Plot summary: Jennifer calls Wong as a witness at the parole hearing of Emil Blonsky and continues to struggle with unwanted public attention.
Episode Title: ‘The People vs. Emil Blonsky’
Air Date: September 1st, 2022
Directed: Kat Coiro (3)
Written: Francesca Gailes (1) & Jacqueline J. Gailes (1)
The Wrecking Crew are long-time enemies of Thor in Marvel comics, having received enchanted weapons from Loki. They have tangled with most major heroes, including She-Hulk.
One of the reports asks Jen if she got her powers from a mob hit gone wrong. This IS how she got them in the comics.
Gideon Wilson is a guest on one of the news shows. It probably isn’t the case in the MCU, but in the comics he is the older brother of Sam ‘Falcon/Captain America’ Wilson and was part of an anti-Hulk hit squad.
Wong’s LinkedIn profile indicates he was a salesman at Target for nine years. I could only handle six years in retail, so my hat is off to him.
Jen demands an explanation from Emil Blonsky about his apparent escape, but he claims Wong forced him to leave and he returned of his own free will.
When she is finally able to meet with Wong he confirms the story to the parole board and Blonsky is eventually released on the condition he never turn into the Abomination again.
Meanwhile, one of Jen’s former colleagues, Dennis, hires GLK&H’s Superhuman Law Division after he learns he was defrauded by a shapeshifting Light Elf named Runa, posing as Megan Thee Stallion.
Jen testifies about Dennis’ delusional and entitled behaviour, allowing him to win the case and get back the $175,000 he spent on gifts.
After reluctantly giving a media interview to try and control her narrative, Jen is attacked on her way home by The Wrecking Crew who fail to steal her blood for their anonymous employer.
In a mid-credits scene, Jen and Megan twerk and some angry young men on the internet lose their minds.
Hey, did you know Megan Thee Stallion is in this episode? I’m not complaining about the twerking, because I’m an adult, and it’s in an offensive joke in the credits of a comedy show. Rather, the way they awkwardly name-dropped Megan’s name into every other sentence was incredibly clunky. It might just be that she has a ‘the’ (or rather ‘Thee’) in her name so it sounds more awkward, and it was probably a condition of getting her to appear in the episode, but it got a little grating. Loved the premise of the B-Story itself, her actual scenes and everyone’s reactions to her though, and we can all agree P-Valley is set in the same universe as the MCU until proven otherwise. Plus, it let Pug get to do something and demonstrate he’s not just here to be the Himbo comic relief, which was a nice surprise.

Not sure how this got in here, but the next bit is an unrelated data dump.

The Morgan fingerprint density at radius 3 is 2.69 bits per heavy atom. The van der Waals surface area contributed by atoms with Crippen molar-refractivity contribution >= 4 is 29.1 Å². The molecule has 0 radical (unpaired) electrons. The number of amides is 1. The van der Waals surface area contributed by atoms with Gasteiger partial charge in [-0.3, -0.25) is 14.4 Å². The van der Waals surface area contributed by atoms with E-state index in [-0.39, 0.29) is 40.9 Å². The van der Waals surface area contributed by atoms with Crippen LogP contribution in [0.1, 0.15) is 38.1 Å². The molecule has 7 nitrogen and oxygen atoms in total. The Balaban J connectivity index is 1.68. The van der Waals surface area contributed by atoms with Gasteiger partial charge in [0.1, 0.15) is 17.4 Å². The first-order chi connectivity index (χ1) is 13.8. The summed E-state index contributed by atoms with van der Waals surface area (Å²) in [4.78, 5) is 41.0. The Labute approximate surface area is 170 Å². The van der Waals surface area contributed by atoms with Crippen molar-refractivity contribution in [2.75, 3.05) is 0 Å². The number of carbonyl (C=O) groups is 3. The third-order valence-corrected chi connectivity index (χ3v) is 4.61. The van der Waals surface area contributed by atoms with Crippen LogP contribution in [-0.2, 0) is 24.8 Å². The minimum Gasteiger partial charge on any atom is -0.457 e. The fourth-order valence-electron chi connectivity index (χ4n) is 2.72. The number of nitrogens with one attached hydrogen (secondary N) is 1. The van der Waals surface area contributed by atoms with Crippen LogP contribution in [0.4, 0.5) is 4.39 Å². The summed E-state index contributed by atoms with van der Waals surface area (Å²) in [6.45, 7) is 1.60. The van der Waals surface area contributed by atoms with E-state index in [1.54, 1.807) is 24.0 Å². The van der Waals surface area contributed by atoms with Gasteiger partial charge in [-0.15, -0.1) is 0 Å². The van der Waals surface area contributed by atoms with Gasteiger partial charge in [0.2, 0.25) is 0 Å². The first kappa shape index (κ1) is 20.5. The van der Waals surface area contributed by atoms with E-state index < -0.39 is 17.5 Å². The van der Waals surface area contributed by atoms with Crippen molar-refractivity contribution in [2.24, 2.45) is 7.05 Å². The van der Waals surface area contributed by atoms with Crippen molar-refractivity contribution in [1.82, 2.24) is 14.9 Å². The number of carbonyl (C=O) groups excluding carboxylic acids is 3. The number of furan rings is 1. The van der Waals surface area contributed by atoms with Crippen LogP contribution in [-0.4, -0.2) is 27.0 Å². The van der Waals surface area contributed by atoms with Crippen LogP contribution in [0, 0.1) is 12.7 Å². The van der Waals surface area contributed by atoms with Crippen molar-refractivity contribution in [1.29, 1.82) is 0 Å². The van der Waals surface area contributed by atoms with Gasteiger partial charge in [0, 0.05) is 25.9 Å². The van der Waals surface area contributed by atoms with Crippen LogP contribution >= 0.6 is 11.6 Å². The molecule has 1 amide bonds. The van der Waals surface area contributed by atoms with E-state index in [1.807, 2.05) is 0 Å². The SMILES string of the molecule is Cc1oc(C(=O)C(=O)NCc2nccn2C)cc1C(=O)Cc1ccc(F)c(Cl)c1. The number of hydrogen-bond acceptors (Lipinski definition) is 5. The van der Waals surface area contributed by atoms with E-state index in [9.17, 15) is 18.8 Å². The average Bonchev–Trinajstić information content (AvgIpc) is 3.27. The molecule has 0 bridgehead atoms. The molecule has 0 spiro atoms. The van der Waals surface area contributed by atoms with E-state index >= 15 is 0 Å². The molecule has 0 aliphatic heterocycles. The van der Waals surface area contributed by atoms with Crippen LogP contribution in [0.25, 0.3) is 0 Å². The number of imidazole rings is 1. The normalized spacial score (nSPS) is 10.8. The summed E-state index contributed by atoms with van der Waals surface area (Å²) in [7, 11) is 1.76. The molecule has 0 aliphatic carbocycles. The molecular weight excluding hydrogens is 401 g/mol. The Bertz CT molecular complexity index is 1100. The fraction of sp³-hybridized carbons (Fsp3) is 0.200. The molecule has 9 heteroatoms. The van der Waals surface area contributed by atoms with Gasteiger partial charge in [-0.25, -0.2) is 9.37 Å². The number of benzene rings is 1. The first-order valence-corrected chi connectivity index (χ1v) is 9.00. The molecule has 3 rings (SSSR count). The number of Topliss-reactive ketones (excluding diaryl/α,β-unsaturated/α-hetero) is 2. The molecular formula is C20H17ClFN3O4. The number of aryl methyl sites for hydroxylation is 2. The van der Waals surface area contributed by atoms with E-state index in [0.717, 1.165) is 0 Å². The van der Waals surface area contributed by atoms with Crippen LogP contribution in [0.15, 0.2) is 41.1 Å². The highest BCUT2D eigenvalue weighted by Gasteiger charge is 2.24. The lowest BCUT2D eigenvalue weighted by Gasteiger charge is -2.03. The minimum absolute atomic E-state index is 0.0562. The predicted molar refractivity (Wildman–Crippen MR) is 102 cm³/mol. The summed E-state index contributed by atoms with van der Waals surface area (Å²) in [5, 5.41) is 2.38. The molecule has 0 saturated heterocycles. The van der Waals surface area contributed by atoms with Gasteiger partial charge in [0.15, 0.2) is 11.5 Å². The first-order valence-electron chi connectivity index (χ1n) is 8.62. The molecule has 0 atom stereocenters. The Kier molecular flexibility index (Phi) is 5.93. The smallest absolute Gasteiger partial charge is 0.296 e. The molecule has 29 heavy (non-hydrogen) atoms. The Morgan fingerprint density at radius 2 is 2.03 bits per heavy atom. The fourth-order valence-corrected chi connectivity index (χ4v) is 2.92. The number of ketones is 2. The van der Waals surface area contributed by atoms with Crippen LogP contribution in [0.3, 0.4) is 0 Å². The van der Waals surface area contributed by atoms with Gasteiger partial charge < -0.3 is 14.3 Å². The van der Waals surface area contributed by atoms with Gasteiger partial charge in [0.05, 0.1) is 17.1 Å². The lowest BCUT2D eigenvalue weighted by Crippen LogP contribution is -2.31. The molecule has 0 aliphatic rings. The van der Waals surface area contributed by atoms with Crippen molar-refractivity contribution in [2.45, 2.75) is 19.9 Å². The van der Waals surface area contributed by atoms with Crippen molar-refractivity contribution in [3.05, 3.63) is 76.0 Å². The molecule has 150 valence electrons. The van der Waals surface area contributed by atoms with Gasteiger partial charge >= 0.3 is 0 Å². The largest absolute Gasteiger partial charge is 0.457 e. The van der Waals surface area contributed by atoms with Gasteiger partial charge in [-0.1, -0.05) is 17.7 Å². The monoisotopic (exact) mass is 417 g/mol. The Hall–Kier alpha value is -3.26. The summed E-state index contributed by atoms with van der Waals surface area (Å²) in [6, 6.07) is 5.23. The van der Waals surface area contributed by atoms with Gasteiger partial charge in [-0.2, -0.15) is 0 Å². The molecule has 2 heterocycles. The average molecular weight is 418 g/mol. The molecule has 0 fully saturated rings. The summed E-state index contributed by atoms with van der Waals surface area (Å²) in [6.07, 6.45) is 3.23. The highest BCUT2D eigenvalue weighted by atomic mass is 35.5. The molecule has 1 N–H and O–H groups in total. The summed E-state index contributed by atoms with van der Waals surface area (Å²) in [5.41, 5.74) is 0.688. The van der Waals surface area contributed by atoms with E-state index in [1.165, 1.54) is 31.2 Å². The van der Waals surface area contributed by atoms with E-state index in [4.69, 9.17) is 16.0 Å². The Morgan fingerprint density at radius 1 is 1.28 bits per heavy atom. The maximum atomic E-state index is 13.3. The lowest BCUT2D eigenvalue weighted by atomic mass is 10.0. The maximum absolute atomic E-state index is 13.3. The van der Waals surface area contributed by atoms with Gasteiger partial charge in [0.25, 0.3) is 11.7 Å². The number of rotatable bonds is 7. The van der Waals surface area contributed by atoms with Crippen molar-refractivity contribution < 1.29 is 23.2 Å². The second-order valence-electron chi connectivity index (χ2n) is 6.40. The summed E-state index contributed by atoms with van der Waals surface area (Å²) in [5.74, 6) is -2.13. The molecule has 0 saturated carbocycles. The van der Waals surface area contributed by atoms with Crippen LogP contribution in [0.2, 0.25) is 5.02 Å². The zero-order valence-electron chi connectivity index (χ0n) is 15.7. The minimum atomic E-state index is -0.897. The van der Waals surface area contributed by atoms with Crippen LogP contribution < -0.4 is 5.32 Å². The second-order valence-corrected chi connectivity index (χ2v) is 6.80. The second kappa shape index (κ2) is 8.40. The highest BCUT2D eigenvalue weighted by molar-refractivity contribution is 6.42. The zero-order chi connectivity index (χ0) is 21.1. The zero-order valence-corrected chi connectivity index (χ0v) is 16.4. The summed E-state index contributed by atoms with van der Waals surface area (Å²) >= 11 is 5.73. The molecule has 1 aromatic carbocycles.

As for Jen’s portion of the episode, it was again Very Okay. I don’t hate the show. But I still don’t love it yet either. It’s watchable, I suppose? I’m personally all-in on Abomination’s unlikely return to the MCU, and while the parole hearing wasn’t exactly A Few Good Men, it did what it needed to. Jessica Gao mentioned how they originally intended a trial to last multiple episodes before the writers realised they weren’t good at gripping legal scenes. I don’t know if this was it or there’s another big case to come, but this felt like the appropriate length and level of seriousness for the hearing.
I’ll keep saying it until it changes: Jen NEEDS to talk to camera more often or not do it at all. My preference is the former, as it’s an important part of She-Hulk’s comic history, and Tatiana Maslany is good at it, but I think there has literally been 10 minutes between instances in every episode so far, and it makes it so much less effective.
I’ve said something similar already, but I can’t escape the comparisons to Captain Marvel. I LOVE the character and can’t wait for them to appear in future MCU projects… but I don’t think much of this show and didn’t think much of that movie. But I still feel a need to defend it from the lazy bad-faith takes of incels. It’s not bad because Jen twerks and ‘hates men’. It’s bad because it doesn’t commit hard enough to being a comedy, or a legal show, or to things like breaking the fourth wall. I hope it gets better and that some of my apathy stems from doing two first-episodes in a row, but at this point I’m just waiting for Daredevil… if it even is Daredevil…